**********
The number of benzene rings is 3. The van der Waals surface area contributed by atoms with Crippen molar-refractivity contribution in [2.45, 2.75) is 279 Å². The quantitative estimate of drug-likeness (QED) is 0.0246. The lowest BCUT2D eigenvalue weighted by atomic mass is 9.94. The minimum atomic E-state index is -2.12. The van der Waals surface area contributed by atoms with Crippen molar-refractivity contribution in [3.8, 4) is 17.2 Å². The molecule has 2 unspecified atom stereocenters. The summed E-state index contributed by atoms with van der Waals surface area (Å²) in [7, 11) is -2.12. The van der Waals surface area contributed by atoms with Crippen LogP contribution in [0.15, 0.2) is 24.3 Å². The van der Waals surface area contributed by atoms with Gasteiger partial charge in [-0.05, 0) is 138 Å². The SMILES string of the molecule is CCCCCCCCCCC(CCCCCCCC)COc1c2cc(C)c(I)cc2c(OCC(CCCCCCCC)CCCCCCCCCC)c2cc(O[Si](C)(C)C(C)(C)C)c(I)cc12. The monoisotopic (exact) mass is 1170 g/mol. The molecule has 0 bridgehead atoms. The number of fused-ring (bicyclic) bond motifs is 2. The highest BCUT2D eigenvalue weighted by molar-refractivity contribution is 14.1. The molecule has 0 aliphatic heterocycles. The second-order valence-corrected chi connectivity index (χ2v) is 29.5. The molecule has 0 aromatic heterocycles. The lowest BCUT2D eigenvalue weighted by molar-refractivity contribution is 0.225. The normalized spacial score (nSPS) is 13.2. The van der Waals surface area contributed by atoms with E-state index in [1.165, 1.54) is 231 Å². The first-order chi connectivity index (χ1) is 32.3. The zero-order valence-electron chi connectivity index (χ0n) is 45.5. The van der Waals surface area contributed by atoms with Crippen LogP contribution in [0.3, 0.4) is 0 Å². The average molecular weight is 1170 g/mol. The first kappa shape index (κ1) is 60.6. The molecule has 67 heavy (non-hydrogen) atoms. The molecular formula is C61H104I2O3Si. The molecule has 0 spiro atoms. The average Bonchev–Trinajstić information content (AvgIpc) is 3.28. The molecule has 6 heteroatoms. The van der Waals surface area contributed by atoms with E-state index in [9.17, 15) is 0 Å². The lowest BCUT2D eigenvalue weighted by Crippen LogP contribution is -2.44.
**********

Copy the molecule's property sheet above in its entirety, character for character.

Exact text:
The number of benzene rings is 3. The van der Waals surface area contributed by atoms with Crippen molar-refractivity contribution in [2.45, 2.75) is 279 Å². The quantitative estimate of drug-likeness (QED) is 0.0246. The lowest BCUT2D eigenvalue weighted by atomic mass is 9.94. The minimum atomic E-state index is -2.12. The van der Waals surface area contributed by atoms with Crippen molar-refractivity contribution in [3.8, 4) is 17.2 Å². The molecule has 2 unspecified atom stereocenters. The summed E-state index contributed by atoms with van der Waals surface area (Å²) in [7, 11) is -2.12. The van der Waals surface area contributed by atoms with Crippen LogP contribution in [0.15, 0.2) is 24.3 Å². The van der Waals surface area contributed by atoms with Gasteiger partial charge in [-0.05, 0) is 138 Å². The SMILES string of the molecule is CCCCCCCCCCC(CCCCCCCC)COc1c2cc(C)c(I)cc2c(OCC(CCCCCCCC)CCCCCCCCCC)c2cc(O[Si](C)(C)C(C)(C)C)c(I)cc12. The monoisotopic (exact) mass is 1170 g/mol. The molecule has 0 bridgehead atoms. The number of fused-ring (bicyclic) bond motifs is 2. The highest BCUT2D eigenvalue weighted by molar-refractivity contribution is 14.1. The molecule has 0 aliphatic heterocycles. The second-order valence-corrected chi connectivity index (χ2v) is 29.5. The molecule has 0 aromatic heterocycles. The lowest BCUT2D eigenvalue weighted by molar-refractivity contribution is 0.225. The normalized spacial score (nSPS) is 13.2. The van der Waals surface area contributed by atoms with E-state index in [1.165, 1.54) is 231 Å². The first-order chi connectivity index (χ1) is 32.3. The zero-order valence-electron chi connectivity index (χ0n) is 45.5. The van der Waals surface area contributed by atoms with Crippen LogP contribution in [0.3, 0.4) is 0 Å². The average molecular weight is 1170 g/mol. The first kappa shape index (κ1) is 60.6. The molecule has 67 heavy (non-hydrogen) atoms. The molecular formula is C61H104I2O3Si. The molecule has 0 spiro atoms. The average Bonchev–Trinajstić information content (AvgIpc) is 3.28. The molecule has 6 heteroatoms. The van der Waals surface area contributed by atoms with E-state index in [9.17, 15) is 0 Å². The lowest BCUT2D eigenvalue weighted by Crippen LogP contribution is -2.44.